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Dan's Reports
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Privacy Policy


Phantom Fees
Published MERs can be misleading

With future returns expected to be substantially lower than in the past, more investors are paying attention to the fees attached to their investments. If you checked out some of the free mutual fund filters on web recently and tried to find low fee funds, you probably saw a long list. However, most of the funds with the lowest published fees are not what they seem.

Unbundled Fees

Mutual funds traditionally charge a management fee for the day-to-day decision-making and management of the fund, and operating expenses to cover things like accounting, legal and other administrative costs. The total of the two is what is commonly referred to as the management expense ratio (MER). Since most funds are sold through financial advisors, the management fee is set at a level that compensates the fund sponsor for their costs, in addition to paying the financial advisor's firm for their work, and a little profit margin on top of all that. It's all built into one fee, which means that it's all bundled together.

Hence, a fund that has unbundled fees charges only the operating expense portion (ranging from 0.10 to 0.50 per cent per year) directly to the fund. In such a case, management fees are charged separately from the operating expenses on some kind of scale (i.e. lower for larger investments) and are usually invoiced directly to the investor. While this structure has its benefits (i.e. transparency of costs and slight tax advantage), it can be misleading when included in the same context as regular mutual funds, which charge all management and operating expenses directly to the fund.

Since the only fees charged to these funds are operating expenses, that's the only thing that is included in the published MER that you'll get from many mutual fund data providers. The Ontario Securities Commission's National Instrument 81-101 http://www.osc.gov.on.ca/en/Regulation/Rulemaking/Rules/81-101_ni.html states that a prospectus must report the MER based on all costs charged to the fund. However, if the management fee is not charged to the fund (but instead to the investor directly) it will never show up in the MER.

Funds included in this group are mainly pooled funds such as Acuity Pools, Beutel Goodman Private funds, McLean Budden Pools, Montrusco, and SEI funds. Also included in this group are pooled funds only available through wrap programs, such as Optima Strategy. See my May 11, 2001 article (05/11/01) for details on Optima Strategy funds. Other funds such as those offered by Integra Capital Management (ICM) also fall into this group of funds, which charge management fees directly.

Non-reporting funds and new funds

For those funds that do charge management fees at the fund level, there may still be some discrepancy between actual fees and what you see on free mutual fund data services. While a fund's prospectus must show all fees charged to the fund, some fund firms may simply not send this data to mutual fund data providers, which typically don't audit the data for accuracy or legislative compliance.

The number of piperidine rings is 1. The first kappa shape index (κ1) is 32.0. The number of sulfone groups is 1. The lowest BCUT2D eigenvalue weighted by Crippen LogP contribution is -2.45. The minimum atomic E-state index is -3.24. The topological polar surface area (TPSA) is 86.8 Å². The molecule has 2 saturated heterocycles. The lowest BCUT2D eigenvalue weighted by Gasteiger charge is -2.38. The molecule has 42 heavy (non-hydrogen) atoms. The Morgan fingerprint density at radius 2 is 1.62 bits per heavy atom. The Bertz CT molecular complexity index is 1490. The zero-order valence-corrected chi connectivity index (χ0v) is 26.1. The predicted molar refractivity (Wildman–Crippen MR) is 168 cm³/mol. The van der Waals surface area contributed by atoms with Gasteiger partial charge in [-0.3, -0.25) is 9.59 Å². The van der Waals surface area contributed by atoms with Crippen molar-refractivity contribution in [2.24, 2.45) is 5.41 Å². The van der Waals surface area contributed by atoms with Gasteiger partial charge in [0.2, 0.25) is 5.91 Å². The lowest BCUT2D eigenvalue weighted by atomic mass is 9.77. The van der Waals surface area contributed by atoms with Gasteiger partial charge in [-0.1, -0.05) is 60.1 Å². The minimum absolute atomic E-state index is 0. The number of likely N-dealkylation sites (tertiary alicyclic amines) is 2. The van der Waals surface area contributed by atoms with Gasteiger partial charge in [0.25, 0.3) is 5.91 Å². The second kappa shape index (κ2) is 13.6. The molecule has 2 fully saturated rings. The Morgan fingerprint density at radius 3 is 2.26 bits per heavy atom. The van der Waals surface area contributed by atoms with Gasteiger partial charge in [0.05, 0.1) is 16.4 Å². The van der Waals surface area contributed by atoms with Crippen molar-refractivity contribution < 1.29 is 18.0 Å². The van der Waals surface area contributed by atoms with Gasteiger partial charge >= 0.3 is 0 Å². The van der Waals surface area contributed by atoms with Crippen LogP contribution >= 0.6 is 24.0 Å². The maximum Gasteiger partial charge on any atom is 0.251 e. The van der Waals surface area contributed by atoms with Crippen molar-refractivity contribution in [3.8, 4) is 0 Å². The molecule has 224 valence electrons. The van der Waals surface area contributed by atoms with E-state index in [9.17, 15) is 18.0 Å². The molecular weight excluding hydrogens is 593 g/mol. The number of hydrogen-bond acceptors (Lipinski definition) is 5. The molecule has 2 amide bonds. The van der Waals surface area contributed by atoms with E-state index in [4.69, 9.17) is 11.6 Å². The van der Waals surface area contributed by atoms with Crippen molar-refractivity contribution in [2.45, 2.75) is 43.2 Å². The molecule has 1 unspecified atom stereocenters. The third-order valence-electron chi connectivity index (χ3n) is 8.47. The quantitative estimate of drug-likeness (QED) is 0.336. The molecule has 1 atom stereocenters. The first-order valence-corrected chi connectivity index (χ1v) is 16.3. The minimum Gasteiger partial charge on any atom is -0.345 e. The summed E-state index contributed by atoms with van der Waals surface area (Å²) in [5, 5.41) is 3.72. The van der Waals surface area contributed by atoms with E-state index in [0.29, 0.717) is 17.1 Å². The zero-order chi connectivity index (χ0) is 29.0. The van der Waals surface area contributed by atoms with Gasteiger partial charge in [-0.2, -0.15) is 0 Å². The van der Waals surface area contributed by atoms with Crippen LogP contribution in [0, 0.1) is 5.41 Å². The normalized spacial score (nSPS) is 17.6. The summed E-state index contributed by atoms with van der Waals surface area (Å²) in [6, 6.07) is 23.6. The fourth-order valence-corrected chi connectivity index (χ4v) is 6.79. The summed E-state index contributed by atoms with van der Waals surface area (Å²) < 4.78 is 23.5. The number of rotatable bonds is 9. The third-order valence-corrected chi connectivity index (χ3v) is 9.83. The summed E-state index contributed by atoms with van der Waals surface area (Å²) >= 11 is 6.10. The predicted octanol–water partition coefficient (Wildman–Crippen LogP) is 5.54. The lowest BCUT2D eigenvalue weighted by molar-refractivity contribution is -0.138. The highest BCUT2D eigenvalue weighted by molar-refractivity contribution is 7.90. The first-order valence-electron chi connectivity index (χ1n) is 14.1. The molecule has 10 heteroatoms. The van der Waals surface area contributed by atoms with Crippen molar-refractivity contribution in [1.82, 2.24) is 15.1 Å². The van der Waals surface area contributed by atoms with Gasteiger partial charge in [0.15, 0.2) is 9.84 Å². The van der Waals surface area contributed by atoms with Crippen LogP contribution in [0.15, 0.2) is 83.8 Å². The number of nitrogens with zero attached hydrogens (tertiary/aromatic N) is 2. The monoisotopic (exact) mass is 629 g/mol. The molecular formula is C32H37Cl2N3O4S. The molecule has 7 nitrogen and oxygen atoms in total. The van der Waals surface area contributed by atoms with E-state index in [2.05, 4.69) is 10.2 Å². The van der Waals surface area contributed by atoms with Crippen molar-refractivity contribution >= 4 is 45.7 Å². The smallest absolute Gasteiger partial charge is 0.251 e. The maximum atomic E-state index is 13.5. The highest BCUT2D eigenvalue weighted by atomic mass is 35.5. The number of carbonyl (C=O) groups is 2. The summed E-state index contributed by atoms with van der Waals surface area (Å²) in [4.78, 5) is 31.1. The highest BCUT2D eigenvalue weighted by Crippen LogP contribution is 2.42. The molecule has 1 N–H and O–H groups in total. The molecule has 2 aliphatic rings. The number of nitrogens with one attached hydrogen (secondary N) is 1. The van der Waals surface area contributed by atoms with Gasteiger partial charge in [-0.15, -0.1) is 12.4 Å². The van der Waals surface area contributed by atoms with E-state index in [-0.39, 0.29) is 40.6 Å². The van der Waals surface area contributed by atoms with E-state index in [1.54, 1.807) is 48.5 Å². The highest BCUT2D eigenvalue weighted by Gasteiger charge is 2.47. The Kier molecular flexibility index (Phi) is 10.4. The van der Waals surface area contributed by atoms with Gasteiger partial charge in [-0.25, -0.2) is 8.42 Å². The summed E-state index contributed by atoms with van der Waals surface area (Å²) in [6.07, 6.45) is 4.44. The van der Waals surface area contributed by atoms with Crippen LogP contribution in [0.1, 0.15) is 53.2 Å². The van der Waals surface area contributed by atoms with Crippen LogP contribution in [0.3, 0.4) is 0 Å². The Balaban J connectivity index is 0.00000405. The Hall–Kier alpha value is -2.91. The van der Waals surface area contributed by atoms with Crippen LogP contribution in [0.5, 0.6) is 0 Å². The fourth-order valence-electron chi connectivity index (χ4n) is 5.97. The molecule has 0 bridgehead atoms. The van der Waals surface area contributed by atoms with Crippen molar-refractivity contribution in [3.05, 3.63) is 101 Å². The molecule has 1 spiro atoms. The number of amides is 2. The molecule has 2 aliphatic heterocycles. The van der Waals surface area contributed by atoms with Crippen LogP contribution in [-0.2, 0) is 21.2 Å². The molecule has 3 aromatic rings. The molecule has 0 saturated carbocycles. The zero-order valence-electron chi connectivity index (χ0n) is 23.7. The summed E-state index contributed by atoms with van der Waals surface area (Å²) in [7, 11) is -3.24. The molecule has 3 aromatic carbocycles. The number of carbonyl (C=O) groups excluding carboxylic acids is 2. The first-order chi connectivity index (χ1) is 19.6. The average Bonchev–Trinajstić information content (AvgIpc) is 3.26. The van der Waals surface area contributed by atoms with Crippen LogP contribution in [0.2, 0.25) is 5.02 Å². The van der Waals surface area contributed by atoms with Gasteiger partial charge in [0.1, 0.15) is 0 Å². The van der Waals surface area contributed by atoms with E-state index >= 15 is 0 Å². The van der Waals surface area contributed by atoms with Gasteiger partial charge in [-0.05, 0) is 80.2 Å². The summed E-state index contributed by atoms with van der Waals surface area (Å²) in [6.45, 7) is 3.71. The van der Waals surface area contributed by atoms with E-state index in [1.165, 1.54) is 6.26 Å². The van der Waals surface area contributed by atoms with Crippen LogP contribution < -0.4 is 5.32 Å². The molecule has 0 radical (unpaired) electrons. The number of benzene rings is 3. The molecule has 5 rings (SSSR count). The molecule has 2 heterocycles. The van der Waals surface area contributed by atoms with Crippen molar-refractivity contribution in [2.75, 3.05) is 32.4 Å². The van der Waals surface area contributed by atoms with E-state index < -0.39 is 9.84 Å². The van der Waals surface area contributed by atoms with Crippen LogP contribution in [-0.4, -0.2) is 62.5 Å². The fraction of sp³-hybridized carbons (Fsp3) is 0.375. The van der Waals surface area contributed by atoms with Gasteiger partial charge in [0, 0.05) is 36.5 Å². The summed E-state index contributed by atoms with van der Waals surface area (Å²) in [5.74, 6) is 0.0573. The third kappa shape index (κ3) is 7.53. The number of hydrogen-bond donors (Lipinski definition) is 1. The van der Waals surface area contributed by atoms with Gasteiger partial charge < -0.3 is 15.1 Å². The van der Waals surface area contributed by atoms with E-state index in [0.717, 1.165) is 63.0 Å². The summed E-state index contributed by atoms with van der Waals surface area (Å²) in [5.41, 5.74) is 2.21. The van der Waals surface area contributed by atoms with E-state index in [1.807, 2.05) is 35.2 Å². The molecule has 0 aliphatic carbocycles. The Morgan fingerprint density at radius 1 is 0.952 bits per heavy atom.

Also, funds that are brand new can only report an official MER figure once the fund has completed a full year of operation. While the management fee is known in advance, it's impossible to know exactly what a fund's operating expenses will be a year in advance. In a case like this, only the management fee is reported. (Many Internet sites and newspapers will use notation to alert investors that a fee includes only the management fee portion. For instance, a MER listed as 2.00%m means that this fee includes only the management fee, which is 2 per cent of assets.)

Subsidized fees

You'll be pleased to know that, sometimes, fees are lower than you expect. Many fund sponsors will absorb a portion of the fees on their smaller funds until they reach a level of assets such that the total fund fees are at a level that is comparable to other similar funds. For instance, when Scudder first launched their Canadian funds, they actually absorbed all of the management and operating expenses of all funds for the first year. Had they not done this, some of their funds would have reported MERs in excess of 9 per cent. As their funds grew in size, Scudder absorbed less and less of the total fees until they could be charged entirely to some of their larger funds and still stay competitive.

It's important to use the simplified prospectus as a core source of fund information. Maximum fees are shown in the fund-specific information section in a table entitled 'Ratios and other Supplemental Information'. The prospects' section on general information and fees should also give you enough information to judge whether or not additional fees apply. If it's still unclear, ask a representative of the fund sponsor or your personal financial advisor.

Different fee structures are fine, as long as you know what you're paying.

Dan Hallett, CFA, CFP is the President of Dan Hallett & Associates Inc. in Windsor Ontario. DH&A is registered as Investment Counsel in Ontario and provides independent investment research to financial advisors. He can be reached at dha@danhallett.com
 
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